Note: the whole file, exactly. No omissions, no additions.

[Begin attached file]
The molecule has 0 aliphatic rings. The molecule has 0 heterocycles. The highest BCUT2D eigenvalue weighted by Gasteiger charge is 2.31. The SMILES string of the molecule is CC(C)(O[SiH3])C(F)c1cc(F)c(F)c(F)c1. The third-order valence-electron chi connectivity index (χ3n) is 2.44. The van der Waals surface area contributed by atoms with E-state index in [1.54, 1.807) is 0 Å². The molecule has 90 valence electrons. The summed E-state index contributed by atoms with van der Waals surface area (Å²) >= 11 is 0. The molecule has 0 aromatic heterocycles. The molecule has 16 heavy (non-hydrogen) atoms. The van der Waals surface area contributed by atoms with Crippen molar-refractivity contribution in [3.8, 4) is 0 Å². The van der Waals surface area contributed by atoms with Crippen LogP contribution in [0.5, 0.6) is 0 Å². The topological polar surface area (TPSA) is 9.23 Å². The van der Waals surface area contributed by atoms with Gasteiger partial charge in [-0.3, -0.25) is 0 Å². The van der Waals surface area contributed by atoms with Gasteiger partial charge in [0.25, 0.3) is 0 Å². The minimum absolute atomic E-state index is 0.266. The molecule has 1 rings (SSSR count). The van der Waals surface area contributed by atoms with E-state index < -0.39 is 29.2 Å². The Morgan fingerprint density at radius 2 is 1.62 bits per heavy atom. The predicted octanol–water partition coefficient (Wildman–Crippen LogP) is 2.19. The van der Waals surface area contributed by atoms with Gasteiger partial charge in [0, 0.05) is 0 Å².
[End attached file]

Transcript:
The molecule has 0 aliphatic rings. The molecule has 0 heterocycles. The highest BCUT2D eigenvalue weighted by Gasteiger charge is 2.31. The SMILES string of the molecule is CC(C)(O[SiH3])C(F)c1cc(F)c(F)c(F)c1. The third-order valence-electron chi connectivity index (χ3n) is 2.44. The van der Waals surface area contributed by atoms with E-state index in [1.54, 1.807) is 0 Å². The molecule has 90 valence electrons. The summed E-state index contributed by atoms with van der Waals surface area (Å²) >= 11 is 0. The molecule has 0 aromatic heterocycles. The molecule has 16 heavy (non-hydrogen) atoms. The van der Waals surface area contributed by atoms with Crippen molar-refractivity contribution in [3.8, 4) is 0 Å². The van der Waals surface area contributed by atoms with Crippen LogP contribution in [0.5, 0.6) is 0 Å². The topological polar surface area (TPSA) is 9.23 Å². The van der Waals surface area contributed by atoms with Gasteiger partial charge in [-0.3, -0.25) is 0 Å². The van der Waals surface area contributed by atoms with Gasteiger partial charge in [0.25, 0.3) is 0 Å². The minimum absolute atomic E-state index is 0.266. The molecule has 1 rings (SSSR count). The van der Waals surface area contributed by atoms with E-state index < -0.39 is 29.2 Å². The Morgan fingerprint density at radius 2 is 1.62 bits per heavy atom. The predicted octanol–water partition coefficient (Wildman–Crippen LogP) is 2.19. The van der Waals surface area contributed by atoms with Gasteiger partial charge in [0, 0.05) is 0 Å².